A video of the Spanish Army shows their thermal signature differences

The notable advantage of two of the Spanish military helicopters in night flights

For years, night vision devices have given helicopters the ability to fly in little or no natural light.

Some excellent videos of Spanish Army helicopters in a mountain exercise
The delivery operation of a CH-47F Chinook helicopter to Spain with an American C-17

This capability is especially important for military helicopters, since nighttime helps mask many missions. Precisely, the Spanish Army has just published a video in which it shows us images of the nine helicopters that have participated in the Night Flight Seminar I/23 of the Spanish Army Airmobile Forces (FAMET). In the video we see transport helicopters CH-47 Chinoook, NH90 and AS-532 Cougar, a utility helicopter EC-135 and an attack helicopter EC-665 Tiger:

There is a detail in the video that draws a lot of attention. Judging by what we see, the images have been recorded with an infrared (IR) night vision device . This detail is noticeable in the engine exhausts. Here an example:

The Cougar has the exhausts located to the outside on the top of the fuselage, so they look like lights with an IR viewer. And they look pretty, as we can see in this other video capture:

The same is true of the Chinook, as we can see in this image taken on the ground. The exhausts of the two nacelles of their engines are perfectly visible.

Even in flight, the Chinook's engines give off a thermal signature well visible to IR scopes, as we see in this other image.

The same is true of the EC-135, a type of helicopter created by Eurocopter for the civilian market (mainly police and emergency services) and which some Armed Forces have ended up adopting. In this case, the exhausts are located at the beginning of the helicopter's tail and are also visible as two lights in the IR scopes.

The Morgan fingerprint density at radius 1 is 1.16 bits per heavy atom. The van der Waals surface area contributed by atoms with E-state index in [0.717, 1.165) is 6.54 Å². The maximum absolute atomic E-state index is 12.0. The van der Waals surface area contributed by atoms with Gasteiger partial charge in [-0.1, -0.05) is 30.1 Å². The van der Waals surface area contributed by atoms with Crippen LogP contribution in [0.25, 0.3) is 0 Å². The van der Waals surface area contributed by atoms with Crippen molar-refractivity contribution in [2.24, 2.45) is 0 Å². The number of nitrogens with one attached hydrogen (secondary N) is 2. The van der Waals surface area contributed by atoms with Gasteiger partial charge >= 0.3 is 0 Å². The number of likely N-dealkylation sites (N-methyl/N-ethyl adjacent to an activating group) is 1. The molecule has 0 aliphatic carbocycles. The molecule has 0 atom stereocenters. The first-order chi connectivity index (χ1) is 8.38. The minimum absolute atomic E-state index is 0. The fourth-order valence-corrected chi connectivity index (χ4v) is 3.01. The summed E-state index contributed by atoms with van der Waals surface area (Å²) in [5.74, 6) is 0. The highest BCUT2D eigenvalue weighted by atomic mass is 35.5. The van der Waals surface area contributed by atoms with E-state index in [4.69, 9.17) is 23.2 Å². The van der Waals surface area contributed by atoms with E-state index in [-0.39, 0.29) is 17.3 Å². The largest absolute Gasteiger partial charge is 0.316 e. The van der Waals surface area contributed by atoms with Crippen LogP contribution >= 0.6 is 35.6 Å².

With the most modern helicopters developed specifically for military purposes something different happens. Here we see a picture of the NH90:

As we can see, the NH90 has the exhausts of its engines behind the main rotor and oriented upwards, so that the air that moves the main rotor helps to dissipate the thermal signature of the exhausts, being very hidden in IR scopes.

The extreme case is that of the Tigre, in which no light can be seen in its exhausts, also located behind the main rotor and oriented upwards, as in the NH90. The only thing that can be seen in the following images are the helicopter's navigation lights, which can be turned off if necessary:

This ability to dissipate the thermal signature of engine exhausts is very important, as on a night mission it can mean the difference between being detected by the enemy or going undetected. In addition, dissipating the thermal signature also makes it easier for the helicopter to target IR-guided surface-to-air missiles. That is why it is an important detail when considering the purchase of a helicopter dedicated to combat missions.


Main photo: Ejército de Tierra.

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